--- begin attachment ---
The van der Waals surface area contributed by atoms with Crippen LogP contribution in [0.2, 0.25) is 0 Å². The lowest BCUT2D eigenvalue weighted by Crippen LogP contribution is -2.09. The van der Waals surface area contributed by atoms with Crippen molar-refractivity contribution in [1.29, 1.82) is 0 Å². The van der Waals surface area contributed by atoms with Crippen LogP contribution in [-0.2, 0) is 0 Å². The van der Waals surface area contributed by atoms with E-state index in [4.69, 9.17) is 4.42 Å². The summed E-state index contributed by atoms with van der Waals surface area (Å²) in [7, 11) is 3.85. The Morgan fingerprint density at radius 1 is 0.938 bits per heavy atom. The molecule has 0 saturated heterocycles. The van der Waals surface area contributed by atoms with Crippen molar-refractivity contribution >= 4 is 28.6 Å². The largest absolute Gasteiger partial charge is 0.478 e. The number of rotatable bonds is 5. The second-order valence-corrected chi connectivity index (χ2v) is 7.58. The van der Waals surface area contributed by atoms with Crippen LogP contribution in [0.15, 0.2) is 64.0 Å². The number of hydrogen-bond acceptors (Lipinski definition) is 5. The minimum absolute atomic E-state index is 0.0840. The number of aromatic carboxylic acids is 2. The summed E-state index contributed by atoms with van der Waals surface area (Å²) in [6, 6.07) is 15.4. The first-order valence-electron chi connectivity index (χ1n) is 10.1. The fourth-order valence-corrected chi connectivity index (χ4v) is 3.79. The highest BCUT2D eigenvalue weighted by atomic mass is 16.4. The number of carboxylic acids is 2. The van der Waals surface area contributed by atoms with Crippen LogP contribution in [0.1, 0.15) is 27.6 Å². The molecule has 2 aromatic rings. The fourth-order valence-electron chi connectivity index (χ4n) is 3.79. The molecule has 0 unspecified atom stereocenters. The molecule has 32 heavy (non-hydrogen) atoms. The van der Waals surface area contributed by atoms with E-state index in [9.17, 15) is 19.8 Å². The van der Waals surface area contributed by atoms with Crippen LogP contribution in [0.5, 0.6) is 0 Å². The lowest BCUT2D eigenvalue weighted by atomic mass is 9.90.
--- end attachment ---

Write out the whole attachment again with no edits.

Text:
The van der Waals surface area contributed by atoms with Crippen LogP contribution in [0.2, 0.25) is 0 Å². The lowest BCUT2D eigenvalue weighted by Crippen LogP contribution is -2.09. The van der Waals surface area contributed by atoms with Crippen molar-refractivity contribution in [1.29, 1.82) is 0 Å². The van der Waals surface area contributed by atoms with Crippen LogP contribution in [-0.2, 0) is 0 Å². The van der Waals surface area contributed by atoms with E-state index in [4.69, 9.17) is 4.42 Å². The summed E-state index contributed by atoms with van der Waals surface area (Å²) in [7, 11) is 3.85. The Morgan fingerprint density at radius 1 is 0.938 bits per heavy atom. The molecule has 0 saturated heterocycles. The van der Waals surface area contributed by atoms with Crippen molar-refractivity contribution >= 4 is 28.6 Å². The largest absolute Gasteiger partial charge is 0.478 e. The number of rotatable bonds is 5. The second-order valence-corrected chi connectivity index (χ2v) is 7.58. The van der Waals surface area contributed by atoms with Crippen LogP contribution in [0.15, 0.2) is 64.0 Å². The number of hydrogen-bond acceptors (Lipinski definition) is 5. The minimum absolute atomic E-state index is 0.0840. The number of aromatic carboxylic acids is 2. The summed E-state index contributed by atoms with van der Waals surface area (Å²) in [6, 6.07) is 15.4. The first-order valence-electron chi connectivity index (χ1n) is 10.1. The fourth-order valence-corrected chi connectivity index (χ4v) is 3.79. The highest BCUT2D eigenvalue weighted by atomic mass is 16.4. The number of carboxylic acids is 2. The van der Waals surface area contributed by atoms with Crippen LogP contribution in [0.1, 0.15) is 27.6 Å². The molecule has 2 aromatic rings. The fourth-order valence-electron chi connectivity index (χ4n) is 3.79. The molecule has 0 unspecified atom stereocenters. The molecule has 32 heavy (non-hydrogen) atoms. The van der Waals surface area contributed by atoms with E-state index in [9.17, 15) is 19.8 Å². The van der Waals surface area contributed by atoms with Crippen LogP contribution in [0.5, 0.6) is 0 Å². The lowest BCUT2D eigenvalue weighted by atomic mass is 9.90.